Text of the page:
by George Orwell (1903-1950)
Type of work Allegorical political satire
Setting The Manor Farm (represents Russia during and after the Communist Revolution)
Old Major (ie Karl Marx), an ancient and venerated boar
Snowball (ie Trotsky), a young porcine intellectual
Napoleon (ie Stalin), an unscrupulous, aggressively fierce young pig
Boxer (ie the Russian worker), a huge, hardworking male horse
Mollie (ie the Russian bourgeois capitalist), a frivolous mare
Moses (ie organized religion), a tame raven
Squealer (ie Russia's propaganda machine), a young pig and fluent orator
Various dogs (ie Stalin's secret police), men (Capitalist enemies) sheep, hens and other animals (those who follow)
Farmer Jones (ie Czar Nicholas)
Farmer Frederick (ie Germany)
Farmer Pilkington (ie England)
George Orwell, a dedicated British Socialist, wrote this classic 1945 fable in embittered protest against what he saw as the perversion of socialism by post-Revolutionary communism in the USSR. Rather than highlighting factual incidents from the grim cauldron of horrors that had boiled to a climax under the Stalinist regime, Orwell chose to focus an allegorical mirror on the brutal dynamics that blazed beneath the action. And within this mirror, the pigs and sheep and horses of Animal Farm move as vivid and grisly reflections of the historical figures and factions they represent.
But Orwell's book mirrors more than the evils of Soviet Communism. Read closely, it is also an impassioned indictment of Capitalism. And read more closely still, the novel reflects the haunted and ironic image of the dark gulf which the author sees opening - perhaps inevitably - between the two eternal poles of idealism and expediency; between all noble ends and their self-betraying necessary means. This little "fairy story," as Orwell calls it, is in the end an angry, eloquent and almost despairing protest against the tragic potential for tyranny in all social institutions - including even language itself - over those very ideals and hopes for human transcendence that they are supposed to nurture and to serve.
One day on the Manor Farm, the Old Major, a venerable 11-year-old boar, gathered the animals together. "Now comrades," he said. "What is the nature of this life of ours? Let us face it: our lives are miserable, laborious and short." He went on to detail Farmer Jones's cruel exploitation as he butchered the animals and plundered the products of their labor. "Is it not crystal clear then, comrades," concluded Old Major, "that all the evils of this life spring from the tyranny of human beings? Only get rid of Man and the produce of labor would be our own. All men are enemies. All animals are friends." At this passionate invocation of a world ruled by those whose lives and labor made it fruitful - the animals themselves - everyone broke into a rousing anthem until the disturbance was silenced - for the time being - by a round of shot fired above them by Farmer Jones.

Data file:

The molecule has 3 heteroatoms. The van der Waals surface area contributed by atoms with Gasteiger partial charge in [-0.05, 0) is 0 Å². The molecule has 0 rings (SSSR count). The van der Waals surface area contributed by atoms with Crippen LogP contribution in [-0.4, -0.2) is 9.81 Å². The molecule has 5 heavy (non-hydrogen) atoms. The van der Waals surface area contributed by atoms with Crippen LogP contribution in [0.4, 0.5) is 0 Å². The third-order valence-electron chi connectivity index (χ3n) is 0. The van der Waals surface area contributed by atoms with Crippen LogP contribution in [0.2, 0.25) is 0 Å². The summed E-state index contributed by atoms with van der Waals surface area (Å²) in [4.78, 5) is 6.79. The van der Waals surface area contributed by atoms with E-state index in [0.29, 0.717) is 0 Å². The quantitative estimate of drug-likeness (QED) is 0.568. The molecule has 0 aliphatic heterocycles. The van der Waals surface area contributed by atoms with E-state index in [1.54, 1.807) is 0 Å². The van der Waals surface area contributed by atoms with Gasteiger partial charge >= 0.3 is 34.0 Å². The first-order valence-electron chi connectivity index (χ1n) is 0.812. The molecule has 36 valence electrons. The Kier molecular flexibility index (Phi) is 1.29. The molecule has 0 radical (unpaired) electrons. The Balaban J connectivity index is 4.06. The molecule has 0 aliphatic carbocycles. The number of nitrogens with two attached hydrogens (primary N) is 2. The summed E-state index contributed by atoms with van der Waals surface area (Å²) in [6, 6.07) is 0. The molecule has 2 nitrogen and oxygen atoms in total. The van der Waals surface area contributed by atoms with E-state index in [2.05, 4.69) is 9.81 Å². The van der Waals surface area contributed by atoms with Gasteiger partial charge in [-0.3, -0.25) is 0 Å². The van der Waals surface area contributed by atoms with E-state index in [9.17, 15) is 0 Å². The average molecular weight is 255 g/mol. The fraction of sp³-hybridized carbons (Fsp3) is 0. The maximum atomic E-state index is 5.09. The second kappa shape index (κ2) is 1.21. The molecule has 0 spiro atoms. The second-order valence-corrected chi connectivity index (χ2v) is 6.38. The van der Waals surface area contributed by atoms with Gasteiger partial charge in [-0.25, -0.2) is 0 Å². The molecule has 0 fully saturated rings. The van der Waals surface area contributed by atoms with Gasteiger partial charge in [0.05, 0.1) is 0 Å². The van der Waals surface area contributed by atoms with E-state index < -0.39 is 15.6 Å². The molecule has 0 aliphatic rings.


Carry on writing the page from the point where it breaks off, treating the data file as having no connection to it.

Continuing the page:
Three days later, Old Major died, and the other pigs - generally recognized as the cleverest of the animals on the farm - began to expound his teachings on "Animalism." Napoleon and Snowball, pre-eminent among the younger pigs, led the discussions, which centered on open rebellion. At first the other animals objected: some were swayed by thoughts of food or loyalty; others, like Mollie, the carthorse - who loved the ribbons that Farmer Jones tied in her hair - actually enjoyed the frills that man provided. The pigs were angered by the apathy that greeted their call to battle. They were equally exasperated by the raven, Moses, who squawked of forbearance, and of a better life "in heaven" after death. Napoleon "had to argue very hard to persuade [the animals] there was no such place." Finally, however, he convinced the group to accept the Animalism credo.
Meanwhile, Farmer Jones, "fallen on evil days," began to neglect the animals. One day he failed to feed them altogether, and they broke into the stalls to get at the food. When Jones and his farmhands burst into the barn, whips at the ready, the enraged animals attacked the men and drove them completely off the farm. The animals were left victorious - and alone.
In their initial elation, the animals burned all the farm implements, along with any other items that smacked of man - including Mollie's ribbons. Then they warily entered the farmhouse - where, to their utter disgust, they found Mollie, trying on a fine ribbon. Seeing how weak and capricious even an animal could be, they agreed that in their new order no animal would inhabit the house, put on clothes, or in any other way imitate humans.
As the first order of business, Snowball removed the Manor Farm sign from the front gate and replaced it with a sign reading "Animal Farm." Then, in great white letters, on the barn wall the pigs painted the Seven Commandments of Animalism:
1. Whatever goes on two legs is an enemy.
2. Whatever goes on four legs, or has wings, is a friend.
3. No animal shall wear clothes.
4. No animal shall sleep in a bed.
5. No animal shall drink alcohol.
6. No animal shall kill another animal.
7. All animals are equal.
Just then, the unmilked cows "set up a loud lowing" of complaint. The pigs, whose forehooves made "good milkers," soon filled many buckets from the cows' swollen udders; but they left the apportionment of the milk until later, after "more important work" in the fields. "When the animals came back in the evening, it was noticed that the milk had disappeared."
Later, when the pigs also appropriated the windfallen apples, they explained that "day and night we are watching over your welfare. It is for your sake that we drink that milk and eat those apples." Napoleon and Snowball now organized committees to put the others to work - though, as managers, they themselves participated in none of the actual labor. But the animals were given all the hay they could eat, and gradually they accepted the pigs' dominance.